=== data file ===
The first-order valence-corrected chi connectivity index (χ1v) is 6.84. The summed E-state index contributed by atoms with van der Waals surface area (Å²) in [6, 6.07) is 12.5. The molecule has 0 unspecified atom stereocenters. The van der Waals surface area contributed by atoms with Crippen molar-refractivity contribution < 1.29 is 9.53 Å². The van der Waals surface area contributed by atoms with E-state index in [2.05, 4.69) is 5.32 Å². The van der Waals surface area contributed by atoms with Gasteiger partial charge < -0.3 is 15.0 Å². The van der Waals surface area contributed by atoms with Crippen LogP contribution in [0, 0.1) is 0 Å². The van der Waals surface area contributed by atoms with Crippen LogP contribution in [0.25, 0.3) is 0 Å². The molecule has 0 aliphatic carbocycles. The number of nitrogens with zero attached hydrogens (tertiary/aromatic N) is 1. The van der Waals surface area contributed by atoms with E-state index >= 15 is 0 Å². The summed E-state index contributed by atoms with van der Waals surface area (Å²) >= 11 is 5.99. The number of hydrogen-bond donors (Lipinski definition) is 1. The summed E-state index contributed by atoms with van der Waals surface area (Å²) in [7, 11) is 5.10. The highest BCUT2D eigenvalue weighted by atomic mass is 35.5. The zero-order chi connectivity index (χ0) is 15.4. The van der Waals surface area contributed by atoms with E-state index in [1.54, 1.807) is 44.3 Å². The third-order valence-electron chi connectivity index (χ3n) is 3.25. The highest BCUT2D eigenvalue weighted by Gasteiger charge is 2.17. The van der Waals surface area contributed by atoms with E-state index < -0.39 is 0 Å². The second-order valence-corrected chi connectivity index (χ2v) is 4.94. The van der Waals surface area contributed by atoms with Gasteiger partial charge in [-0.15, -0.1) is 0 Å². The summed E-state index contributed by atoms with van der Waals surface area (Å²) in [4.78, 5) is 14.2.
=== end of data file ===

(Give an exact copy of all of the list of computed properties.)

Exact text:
The first-order valence-corrected chi connectivity index (χ1v) is 6.84. The summed E-state index contributed by atoms with van der Waals surface area (Å²) in [6, 6.07) is 12.5. The molecule has 0 unspecified atom stereocenters. The van der Waals surface area contributed by atoms with Crippen molar-refractivity contribution < 1.29 is 9.53 Å². The van der Waals surface area contributed by atoms with E-state index in [2.05, 4.69) is 5.32 Å². The van der Waals surface area contributed by atoms with Gasteiger partial charge < -0.3 is 15.0 Å². The van der Waals surface area contributed by atoms with Crippen LogP contribution in [0, 0.1) is 0 Å². The van der Waals surface area contributed by atoms with Crippen LogP contribution in [0.25, 0.3) is 0 Å². The molecule has 0 aliphatic carbocycles. The number of nitrogens with zero attached hydrogens (tertiary/aromatic N) is 1. The van der Waals surface area contributed by atoms with E-state index >= 15 is 0 Å². The summed E-state index contributed by atoms with van der Waals surface area (Å²) >= 11 is 5.99. The number of hydrogen-bond donors (Lipinski definition) is 1. The summed E-state index contributed by atoms with van der Waals surface area (Å²) in [7, 11) is 5.10. The highest BCUT2D eigenvalue weighted by atomic mass is 35.5. The zero-order chi connectivity index (χ0) is 15.4. The van der Waals surface area contributed by atoms with E-state index in [1.54, 1.807) is 44.3 Å². The third-order valence-electron chi connectivity index (χ3n) is 3.25. The highest BCUT2D eigenvalue weighted by Gasteiger charge is 2.17. The van der Waals surface area contributed by atoms with E-state index < -0.39 is 0 Å². The second-order valence-corrected chi connectivity index (χ2v) is 4.94. The van der Waals surface area contributed by atoms with Gasteiger partial charge in [-0.15, -0.1) is 0 Å². The summed E-state index contributed by atoms with van der Waals surface area (Å²) in [4.78, 5) is 14.2.